Poor ticket sales and a funding shortfall have combined to throw the future of the Highland Military Tattoo into doubt.
Organisers of the event at Fort George said they were facing a £40,000 loss over the last three years and that it would not go ahead again without greater backing.
The board will now meet early next month to decide whether to pull the plug on the the biggest tattoo outside Edinburgh.
Previously held at the Northern Meeting Park in Inverness, it was scrapped after 60 years in 2011 due to cost-cutting measures, before being reborn at in 2014 at Fort George.
Tattoo Director Seymour Monro said: “We made small losses in the first two years which were manageable and not unexpected, as the event was very new and we needed time to build up our profile.
“But this year we have seen a substantial drop in grants from the public sector – indeed we received significantly more support from commercial sponsors than we did from the public sector.
“Ticket sales were poor and we now face a combined loss over the three years of nearly £40,000.”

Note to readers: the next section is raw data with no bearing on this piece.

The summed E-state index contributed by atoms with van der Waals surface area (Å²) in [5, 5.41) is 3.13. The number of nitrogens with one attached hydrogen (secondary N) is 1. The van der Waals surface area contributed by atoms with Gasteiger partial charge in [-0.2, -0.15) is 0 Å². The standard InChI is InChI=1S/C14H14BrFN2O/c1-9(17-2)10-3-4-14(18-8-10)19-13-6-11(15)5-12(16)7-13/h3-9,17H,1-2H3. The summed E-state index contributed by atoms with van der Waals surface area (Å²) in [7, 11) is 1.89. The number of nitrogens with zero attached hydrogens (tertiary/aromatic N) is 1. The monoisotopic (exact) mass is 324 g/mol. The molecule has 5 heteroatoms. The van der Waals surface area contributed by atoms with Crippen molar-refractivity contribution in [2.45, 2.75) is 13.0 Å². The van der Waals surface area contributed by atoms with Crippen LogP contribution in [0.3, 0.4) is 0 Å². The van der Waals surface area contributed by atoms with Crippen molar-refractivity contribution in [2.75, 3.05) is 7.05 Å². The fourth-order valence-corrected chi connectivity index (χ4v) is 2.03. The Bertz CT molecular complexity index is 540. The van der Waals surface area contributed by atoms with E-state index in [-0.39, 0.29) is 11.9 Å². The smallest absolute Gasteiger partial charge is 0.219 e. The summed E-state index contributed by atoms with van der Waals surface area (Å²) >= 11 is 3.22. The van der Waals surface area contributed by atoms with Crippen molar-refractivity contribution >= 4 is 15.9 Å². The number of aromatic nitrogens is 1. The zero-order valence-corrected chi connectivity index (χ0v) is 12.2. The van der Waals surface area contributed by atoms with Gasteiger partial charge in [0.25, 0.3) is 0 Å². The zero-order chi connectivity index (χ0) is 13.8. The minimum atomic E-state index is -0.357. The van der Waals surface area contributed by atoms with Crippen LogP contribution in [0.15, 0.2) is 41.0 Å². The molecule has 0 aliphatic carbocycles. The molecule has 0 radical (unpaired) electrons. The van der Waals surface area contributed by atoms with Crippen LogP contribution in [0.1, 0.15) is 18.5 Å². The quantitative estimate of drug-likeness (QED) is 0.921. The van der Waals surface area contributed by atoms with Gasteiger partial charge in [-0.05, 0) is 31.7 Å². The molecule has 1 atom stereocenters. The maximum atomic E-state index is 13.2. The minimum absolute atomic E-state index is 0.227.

A number of the tattoo board directors agreed earlier this year to provide personal guarantees against loss, but they said the event cannot go ahead again without strong commitment from funders and sponsors, and an immediate injection of funds.
The tattoo received about £30,000 from public sector agencies, and £43,000 from commercial sponsors, as well as an additional £33,000 in “help in kind” from other private sector backers.
The board is also considering moving the event from September to late August, if it does go ahead in 2017.
Major General Seymour Monro said: “We know there are more tourists around the Highlands in the last weeks of August than in September and the weather is usually a little warmer.
“Our feedback every year has been overwhelmingly positive and we know people are already looking forward to next year’s event. We are also considering adjusting the price of tickets to give a wider spread and improved concessions.
“We know that the event brings significant benefits to the region and we want to continue to hold the Tattoo but we need greater support to do so.”